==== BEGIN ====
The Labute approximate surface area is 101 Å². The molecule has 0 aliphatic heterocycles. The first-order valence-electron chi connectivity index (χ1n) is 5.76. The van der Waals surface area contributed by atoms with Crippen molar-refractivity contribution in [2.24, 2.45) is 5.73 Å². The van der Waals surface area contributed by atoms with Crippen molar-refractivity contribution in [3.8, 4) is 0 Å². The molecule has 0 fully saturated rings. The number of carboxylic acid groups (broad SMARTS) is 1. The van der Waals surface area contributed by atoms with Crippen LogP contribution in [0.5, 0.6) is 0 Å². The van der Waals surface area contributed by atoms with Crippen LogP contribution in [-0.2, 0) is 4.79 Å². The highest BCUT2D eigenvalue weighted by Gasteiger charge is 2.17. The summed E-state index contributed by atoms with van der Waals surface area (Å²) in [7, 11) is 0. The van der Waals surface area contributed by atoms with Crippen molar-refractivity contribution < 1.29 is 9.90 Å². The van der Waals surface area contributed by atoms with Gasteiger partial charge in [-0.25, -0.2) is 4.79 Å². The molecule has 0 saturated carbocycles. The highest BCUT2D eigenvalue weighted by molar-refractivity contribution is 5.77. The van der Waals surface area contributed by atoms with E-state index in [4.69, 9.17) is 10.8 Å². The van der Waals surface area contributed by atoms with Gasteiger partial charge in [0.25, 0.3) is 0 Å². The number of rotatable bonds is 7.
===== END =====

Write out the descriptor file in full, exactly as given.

The Labute approximate surface area is 101 Å². The molecule has 0 aliphatic heterocycles. The first-order valence-electron chi connectivity index (χ1n) is 5.76. The van der Waals surface area contributed by atoms with Crippen molar-refractivity contribution in [2.24, 2.45) is 5.73 Å². The van der Waals surface area contributed by atoms with Crippen molar-refractivity contribution in [3.8, 4) is 0 Å². The molecule has 0 fully saturated rings. The number of carboxylic acid groups (broad SMARTS) is 1. The van der Waals surface area contributed by atoms with Crippen LogP contribution in [0.5, 0.6) is 0 Å². The van der Waals surface area contributed by atoms with Crippen LogP contribution in [-0.2, 0) is 4.79 Å². The highest BCUT2D eigenvalue weighted by Gasteiger charge is 2.17. The summed E-state index contributed by atoms with van der Waals surface area (Å²) in [7, 11) is 0. The van der Waals surface area contributed by atoms with Crippen molar-refractivity contribution < 1.29 is 9.90 Å². The van der Waals surface area contributed by atoms with Gasteiger partial charge in [-0.25, -0.2) is 4.79 Å². The molecule has 0 saturated carbocycles. The highest BCUT2D eigenvalue weighted by molar-refractivity contribution is 5.77. The van der Waals surface area contributed by atoms with E-state index in [4.69, 9.17) is 10.8 Å². The van der Waals surface area contributed by atoms with Gasteiger partial charge in [0.25, 0.3) is 0 Å². The number of rotatable bonds is 7.